Usually, when the issue of M4A raised in political circles, people with varied vested interests are prone to assail it from all angles, pretending that such policy is impossible. They most often make such claims without rationalizing same. This is understandable though, because the healthcare industry—owners, shareholders and administrators of private hospital and clinic chains, the pharmaceutical companies, health insurance companies and their professional lobbyists, etc—is a very powerful, influential institution. And so they have every right to fight back, because their profit margins stand to considerably in case a bold and virile leader succeeds in instituting M4A as the law of the land. After all, who would want to bite the hand feeds? Because of their mental anguish about the possibility of losing one of the primary sources of wealth, their sweet-talking lobbyists are busy out there, briskly crisscrossing the corridors of powers, coaxing power brokers and ever ready to grease their elbows, in terms of making fabulous contributions to their campaign accounts. Against the backdrop of such intense lobbying, it’s not surprising when some politicians claim that this country which more than fifty years ago, sent man to the moon, this country defense spending has consistently exceeded those of 11 other major countries combined; this country which has robustly led in all other aspects of human endeavor, cannot provide universal healthcare for its citizens because making healthcare affordable and accessible to everybody would be “expensive.” It must be noted that most of those politicians who make such feeble claims are not experts on the issue at bar, which translates into unreasonable relativism on their part. Since more than 99.9 percent of politicians who contend that providing universal healthcare is not possible have little or no expertise on the issue, it is instructive to pay attention to the input of healthcare experts.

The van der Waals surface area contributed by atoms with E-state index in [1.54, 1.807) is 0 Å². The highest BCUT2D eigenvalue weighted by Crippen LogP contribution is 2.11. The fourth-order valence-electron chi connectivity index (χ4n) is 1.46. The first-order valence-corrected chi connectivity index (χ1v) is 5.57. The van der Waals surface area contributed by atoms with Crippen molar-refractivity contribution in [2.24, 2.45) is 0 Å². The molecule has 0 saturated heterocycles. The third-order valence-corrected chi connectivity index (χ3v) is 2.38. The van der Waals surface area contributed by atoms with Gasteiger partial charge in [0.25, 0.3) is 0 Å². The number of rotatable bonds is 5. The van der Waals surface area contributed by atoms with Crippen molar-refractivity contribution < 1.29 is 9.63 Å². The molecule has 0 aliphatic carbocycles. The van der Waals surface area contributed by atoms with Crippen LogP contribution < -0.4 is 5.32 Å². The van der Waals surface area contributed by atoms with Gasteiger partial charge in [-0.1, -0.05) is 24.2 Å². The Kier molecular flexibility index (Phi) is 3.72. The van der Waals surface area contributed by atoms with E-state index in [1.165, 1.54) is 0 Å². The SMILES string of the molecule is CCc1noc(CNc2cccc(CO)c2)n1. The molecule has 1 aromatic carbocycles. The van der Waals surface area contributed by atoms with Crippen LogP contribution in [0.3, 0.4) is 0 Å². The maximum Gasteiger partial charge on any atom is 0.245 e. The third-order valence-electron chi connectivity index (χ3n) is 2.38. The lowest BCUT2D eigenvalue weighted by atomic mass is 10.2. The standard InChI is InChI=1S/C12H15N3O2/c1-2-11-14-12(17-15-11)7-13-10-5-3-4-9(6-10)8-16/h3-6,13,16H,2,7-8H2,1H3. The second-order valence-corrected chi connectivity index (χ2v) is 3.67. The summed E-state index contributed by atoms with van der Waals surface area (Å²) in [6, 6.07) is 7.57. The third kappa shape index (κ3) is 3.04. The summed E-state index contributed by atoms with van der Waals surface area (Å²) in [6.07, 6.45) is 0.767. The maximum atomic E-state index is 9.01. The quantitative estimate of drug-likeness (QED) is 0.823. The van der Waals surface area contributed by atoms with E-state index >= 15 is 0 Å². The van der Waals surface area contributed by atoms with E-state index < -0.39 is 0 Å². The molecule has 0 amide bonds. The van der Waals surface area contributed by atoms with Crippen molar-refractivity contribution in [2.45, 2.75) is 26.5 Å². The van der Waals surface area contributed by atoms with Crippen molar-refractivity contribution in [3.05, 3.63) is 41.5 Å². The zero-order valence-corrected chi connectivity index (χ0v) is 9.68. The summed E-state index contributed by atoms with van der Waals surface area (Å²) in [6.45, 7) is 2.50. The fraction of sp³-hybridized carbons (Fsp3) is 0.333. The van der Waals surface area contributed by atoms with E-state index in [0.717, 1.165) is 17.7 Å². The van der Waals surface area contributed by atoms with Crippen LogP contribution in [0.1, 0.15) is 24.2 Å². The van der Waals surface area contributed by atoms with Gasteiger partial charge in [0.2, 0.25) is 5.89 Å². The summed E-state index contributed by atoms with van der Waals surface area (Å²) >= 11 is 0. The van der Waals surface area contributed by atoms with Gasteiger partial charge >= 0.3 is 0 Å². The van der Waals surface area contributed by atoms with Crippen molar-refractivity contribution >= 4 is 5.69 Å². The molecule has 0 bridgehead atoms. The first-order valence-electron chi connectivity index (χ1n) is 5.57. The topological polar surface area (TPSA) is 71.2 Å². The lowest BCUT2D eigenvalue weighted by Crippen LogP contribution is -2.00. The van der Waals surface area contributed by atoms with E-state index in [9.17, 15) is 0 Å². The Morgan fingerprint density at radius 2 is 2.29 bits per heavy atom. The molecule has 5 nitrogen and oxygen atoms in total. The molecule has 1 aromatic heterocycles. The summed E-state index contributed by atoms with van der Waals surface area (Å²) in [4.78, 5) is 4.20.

In the particular case of M4A, some expert assessments have been seeping through the surface, despite relentless attempts by interested parties to suppress persuasive information about its affordability. To begin with, let’s do some reality checks with tow of the renowned knowledge factories in the country—Yale and Harvard Universities. I chose these two universities because they are among the prestigious universities that many of those politicians tend to be alumni of those same universities and some of them do whatever within their influence to send their children there; some of them are fond of bragging about those Ivy League schools and so in good faith, they must be inclined to accept impartial academic assessments from such schools, unless they have ulterior motives. Moreover, of the 45 men who had sat in the presidential chair, eight had been Harvard alumni while three have come from Yale. The mere fact there are more than 5,300 universities in the

Views expressed are the views of the Author


Leave a Reply

Fill in your details below or click an icon to log in: Logo

You are commenting using your account. Log Out /  Change )

Google photo

You are commenting using your Google account. Log Out /  Change )

Twitter picture

You are commenting using your Twitter account. Log Out /  Change )

Facebook photo

You are commenting using your Facebook account. Log Out /  Change )

Connecting to %s